You guys. This is my new favorite pasta. I love pesto pasta but I can't really eat it because of all the pine nuts and my peanut allergy-- but this totally reminds me of pesto and it's nut free! You can make it with whatever kind of pasta you want, pictured above is gnocchi, and pictured below is ziti.
The flavor of all of the fresh herbs grown in my garden courtesy of Petitti's Garden Centers creates a burst of flavor that mixes so perfectly with creamy alfredo sauce and pasta.
Pork belly: Where do you buy it? How do you make it? What the heck is it? Pork belly is a slab of meat that comes directly from the fat belly-part of a pig, it's so deliciously juicy. You can buy a slab of from local meat markets...you definitely can't buy it at Giant Eagle or other chain-style grocery stores. If you live in the Cleveland area, I would suggest going to the Westside Market in Ohio City, or Hall Brother's Meat in Olmsted Falls.
Pork belly can also be cooked a bunch of different ways. My method was cooking it in the oven for 3 and a half hours, so that the top fatty part turns sort of crunchy. Once it's cooked you can slice it and put in on sandwiches or steamed buns, it can be used in ramen, or on tacos.. or it can just be eaten plain! The options are endless.
Holy. Sh*t. This is the best meat I've ever had.. why have I never cooked rack of lamb before? I feel like such a dumbo for just now starting to explore my carnivorous taste-buds. LOL @ Chrissy Teigen's post last year saying "Please make lamb more people. It makes you seem fancy when you're really just a lazy trash bag." I have to agree with her though.. too good.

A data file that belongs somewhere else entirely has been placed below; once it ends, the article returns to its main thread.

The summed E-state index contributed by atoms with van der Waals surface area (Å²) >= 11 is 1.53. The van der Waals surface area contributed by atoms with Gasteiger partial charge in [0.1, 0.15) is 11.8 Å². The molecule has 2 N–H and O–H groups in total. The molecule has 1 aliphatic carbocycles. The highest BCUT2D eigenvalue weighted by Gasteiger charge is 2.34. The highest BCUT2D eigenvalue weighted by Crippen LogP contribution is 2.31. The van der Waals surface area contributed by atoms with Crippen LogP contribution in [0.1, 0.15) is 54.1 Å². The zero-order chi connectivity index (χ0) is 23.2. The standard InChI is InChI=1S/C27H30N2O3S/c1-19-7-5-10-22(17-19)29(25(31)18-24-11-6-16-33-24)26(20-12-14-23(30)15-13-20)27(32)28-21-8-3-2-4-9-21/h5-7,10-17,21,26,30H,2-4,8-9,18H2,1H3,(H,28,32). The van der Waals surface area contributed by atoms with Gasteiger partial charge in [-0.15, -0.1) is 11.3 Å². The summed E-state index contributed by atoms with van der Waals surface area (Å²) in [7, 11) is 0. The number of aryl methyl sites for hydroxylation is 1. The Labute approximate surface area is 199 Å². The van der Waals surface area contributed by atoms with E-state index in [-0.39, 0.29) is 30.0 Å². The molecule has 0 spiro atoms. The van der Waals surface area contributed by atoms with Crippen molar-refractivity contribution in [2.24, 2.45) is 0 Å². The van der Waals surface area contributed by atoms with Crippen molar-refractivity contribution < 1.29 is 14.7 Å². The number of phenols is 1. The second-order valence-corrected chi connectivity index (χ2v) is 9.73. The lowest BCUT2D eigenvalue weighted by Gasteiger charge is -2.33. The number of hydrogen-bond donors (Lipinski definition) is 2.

I was originally going to make garlic bread with an alfredo base--but as soon as I spotted wing sauce in my fridge I changed my mind. Buffalo cheesy bread sounds so much cooler than cheesy bread, am I right? Literally all of my favorites are in this snack; cheese, alfredo sauce, buffalo sauce, more cheese!! I'm obsessed. The 'bread' is made from grated cauliflower, cheese, and eggs--instead of flattening the cauliflower dough like I would for a pizza crust, I simply left it a bit thicker so that it would taste more 'bready'. I hope you like as much as I did :)
[Garlic & Buffalo Alfredo Sauce]:
I have been stalking the ramen burger via social media pics for over a year now; sadly I have never been anywhere close enough to a restaurant or food truck that sells these delicious looking things- and I've never had a chance to try them!
For my fellow ramen lovers who don't live in New York or L.A.-- I have figured out a way to make them at home.. and they are so good that you can even eat the ramen bun all by itself.
It's a overnight process, and it involves being extremely careful and patient... but so worth it!